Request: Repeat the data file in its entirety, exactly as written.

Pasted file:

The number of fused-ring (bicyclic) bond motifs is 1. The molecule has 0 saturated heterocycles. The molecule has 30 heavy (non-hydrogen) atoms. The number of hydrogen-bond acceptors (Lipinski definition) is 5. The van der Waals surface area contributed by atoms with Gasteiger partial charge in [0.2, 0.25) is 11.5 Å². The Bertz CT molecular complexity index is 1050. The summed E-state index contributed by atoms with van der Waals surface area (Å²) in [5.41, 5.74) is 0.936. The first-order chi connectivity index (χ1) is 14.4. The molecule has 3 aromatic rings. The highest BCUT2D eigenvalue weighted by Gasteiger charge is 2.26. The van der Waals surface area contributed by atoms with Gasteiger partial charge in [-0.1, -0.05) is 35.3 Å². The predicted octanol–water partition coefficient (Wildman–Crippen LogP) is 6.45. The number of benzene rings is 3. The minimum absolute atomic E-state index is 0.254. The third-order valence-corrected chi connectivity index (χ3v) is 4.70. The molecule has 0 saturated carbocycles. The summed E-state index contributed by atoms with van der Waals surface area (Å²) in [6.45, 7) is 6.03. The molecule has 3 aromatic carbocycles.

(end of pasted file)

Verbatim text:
The number of fused-ring (bicyclic) bond motifs is 1. The molecule has 0 saturated heterocycles. The molecule has 30 heavy (non-hydrogen) atoms. The number of hydrogen-bond acceptors (Lipinski definition) is 5. The van der Waals surface area contributed by atoms with Gasteiger partial charge in [0.2, 0.25) is 11.5 Å². The Bertz CT molecular complexity index is 1050. The summed E-state index contributed by atoms with van der Waals surface area (Å²) in [5.41, 5.74) is 0.936. The first-order chi connectivity index (χ1) is 14.4. The molecule has 3 aromatic rings. The highest BCUT2D eigenvalue weighted by Gasteiger charge is 2.26. The van der Waals surface area contributed by atoms with Gasteiger partial charge in [-0.1, -0.05) is 35.3 Å². The predicted octanol–water partition coefficient (Wildman–Crippen LogP) is 6.45. The number of benzene rings is 3. The minimum absolute atomic E-state index is 0.254. The third-order valence-corrected chi connectivity index (χ3v) is 4.70. The molecule has 0 saturated carbocycles. The summed E-state index contributed by atoms with van der Waals surface area (Å²) in [6.45, 7) is 6.03. The molecule has 3 aromatic carbocycles.